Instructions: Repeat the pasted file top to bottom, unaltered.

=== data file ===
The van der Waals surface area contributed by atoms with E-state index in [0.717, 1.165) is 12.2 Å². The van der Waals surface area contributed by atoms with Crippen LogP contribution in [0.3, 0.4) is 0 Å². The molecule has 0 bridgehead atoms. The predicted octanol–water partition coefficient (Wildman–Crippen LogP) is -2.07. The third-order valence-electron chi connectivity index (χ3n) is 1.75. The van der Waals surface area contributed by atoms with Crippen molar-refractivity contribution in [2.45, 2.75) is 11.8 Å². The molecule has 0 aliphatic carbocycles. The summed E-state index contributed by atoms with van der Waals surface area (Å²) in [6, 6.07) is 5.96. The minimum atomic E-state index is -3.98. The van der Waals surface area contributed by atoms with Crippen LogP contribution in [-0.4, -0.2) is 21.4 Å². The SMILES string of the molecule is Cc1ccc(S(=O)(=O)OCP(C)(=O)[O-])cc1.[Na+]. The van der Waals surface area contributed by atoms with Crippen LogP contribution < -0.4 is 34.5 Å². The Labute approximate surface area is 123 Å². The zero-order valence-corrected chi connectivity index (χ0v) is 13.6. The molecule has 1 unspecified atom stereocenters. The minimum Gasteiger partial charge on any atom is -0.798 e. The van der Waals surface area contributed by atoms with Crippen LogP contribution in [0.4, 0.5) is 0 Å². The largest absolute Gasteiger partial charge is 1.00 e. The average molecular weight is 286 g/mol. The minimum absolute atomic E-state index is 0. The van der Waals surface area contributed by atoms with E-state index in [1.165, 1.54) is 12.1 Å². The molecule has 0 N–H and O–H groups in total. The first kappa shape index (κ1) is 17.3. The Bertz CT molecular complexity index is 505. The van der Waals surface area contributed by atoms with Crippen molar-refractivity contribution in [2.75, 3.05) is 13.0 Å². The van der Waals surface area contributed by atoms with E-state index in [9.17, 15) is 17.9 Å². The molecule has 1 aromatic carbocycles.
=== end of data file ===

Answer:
The van der Waals surface area contributed by atoms with E-state index in [0.717, 1.165) is 12.2 Å². The van der Waals surface area contributed by atoms with Crippen LogP contribution in [0.3, 0.4) is 0 Å². The molecule has 0 bridgehead atoms. The predicted octanol–water partition coefficient (Wildman–Crippen LogP) is -2.07. The third-order valence-electron chi connectivity index (χ3n) is 1.75. The van der Waals surface area contributed by atoms with Crippen molar-refractivity contribution in [2.45, 2.75) is 11.8 Å². The molecule has 0 aliphatic carbocycles. The summed E-state index contributed by atoms with van der Waals surface area (Å²) in [6, 6.07) is 5.96. The minimum atomic E-state index is -3.98. The van der Waals surface area contributed by atoms with Crippen LogP contribution in [-0.4, -0.2) is 21.4 Å². The SMILES string of the molecule is Cc1ccc(S(=O)(=O)OCP(C)(=O)[O-])cc1.[Na+]. The van der Waals surface area contributed by atoms with Crippen LogP contribution < -0.4 is 34.5 Å². The Labute approximate surface area is 123 Å². The zero-order valence-corrected chi connectivity index (χ0v) is 13.6. The molecule has 1 unspecified atom stereocenters. The minimum Gasteiger partial charge on any atom is -0.798 e. The van der Waals surface area contributed by atoms with Crippen LogP contribution in [0.4, 0.5) is 0 Å². The largest absolute Gasteiger partial charge is 1.00 e. The average molecular weight is 286 g/mol. The minimum absolute atomic E-state index is 0. The van der Waals surface area contributed by atoms with E-state index in [1.165, 1.54) is 12.1 Å². The molecule has 0 N–H and O–H groups in total. The first kappa shape index (κ1) is 17.3. The Bertz CT molecular complexity index is 505. The van der Waals surface area contributed by atoms with Crippen molar-refractivity contribution in [2.75, 3.05) is 13.0 Å². The van der Waals surface area contributed by atoms with E-state index in [9.17, 15) is 17.9 Å². The molecule has 1 aromatic carbocycles.